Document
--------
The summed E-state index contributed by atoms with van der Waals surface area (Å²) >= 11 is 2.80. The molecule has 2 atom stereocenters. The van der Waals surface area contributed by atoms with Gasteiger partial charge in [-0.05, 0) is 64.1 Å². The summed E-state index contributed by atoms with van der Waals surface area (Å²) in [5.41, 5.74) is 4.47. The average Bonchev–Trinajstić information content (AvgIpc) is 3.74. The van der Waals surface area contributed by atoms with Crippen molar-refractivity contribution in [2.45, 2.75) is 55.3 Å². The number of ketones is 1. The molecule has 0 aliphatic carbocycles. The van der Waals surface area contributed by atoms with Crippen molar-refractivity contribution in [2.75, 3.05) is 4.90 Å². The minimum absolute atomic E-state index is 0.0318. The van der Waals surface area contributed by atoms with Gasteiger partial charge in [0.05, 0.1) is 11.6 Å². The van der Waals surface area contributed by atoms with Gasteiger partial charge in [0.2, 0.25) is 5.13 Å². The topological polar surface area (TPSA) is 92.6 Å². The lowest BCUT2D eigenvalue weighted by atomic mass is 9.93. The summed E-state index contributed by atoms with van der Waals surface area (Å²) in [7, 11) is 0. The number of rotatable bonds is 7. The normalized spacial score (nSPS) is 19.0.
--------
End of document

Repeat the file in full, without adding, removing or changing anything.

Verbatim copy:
The summed E-state index contributed by atoms with van der Waals surface area (Å²) >= 11 is 2.80. The molecule has 2 atom stereocenters. The van der Waals surface area contributed by atoms with Gasteiger partial charge in [-0.05, 0) is 64.1 Å². The summed E-state index contributed by atoms with van der Waals surface area (Å²) in [5.41, 5.74) is 4.47. The average Bonchev–Trinajstić information content (AvgIpc) is 3.74. The van der Waals surface area contributed by atoms with Crippen molar-refractivity contribution in [2.45, 2.75) is 55.3 Å². The number of ketones is 1. The molecule has 0 aliphatic carbocycles. The van der Waals surface area contributed by atoms with Crippen molar-refractivity contribution in [2.75, 3.05) is 4.90 Å². The minimum absolute atomic E-state index is 0.0318. The van der Waals surface area contributed by atoms with Gasteiger partial charge in [0.05, 0.1) is 11.6 Å². The van der Waals surface area contributed by atoms with Gasteiger partial charge in [0.2, 0.25) is 5.13 Å². The topological polar surface area (TPSA) is 92.6 Å². The lowest BCUT2D eigenvalue weighted by atomic mass is 9.93. The summed E-state index contributed by atoms with van der Waals surface area (Å²) in [7, 11) is 0. The number of rotatable bonds is 7. The normalized spacial score (nSPS) is 19.0.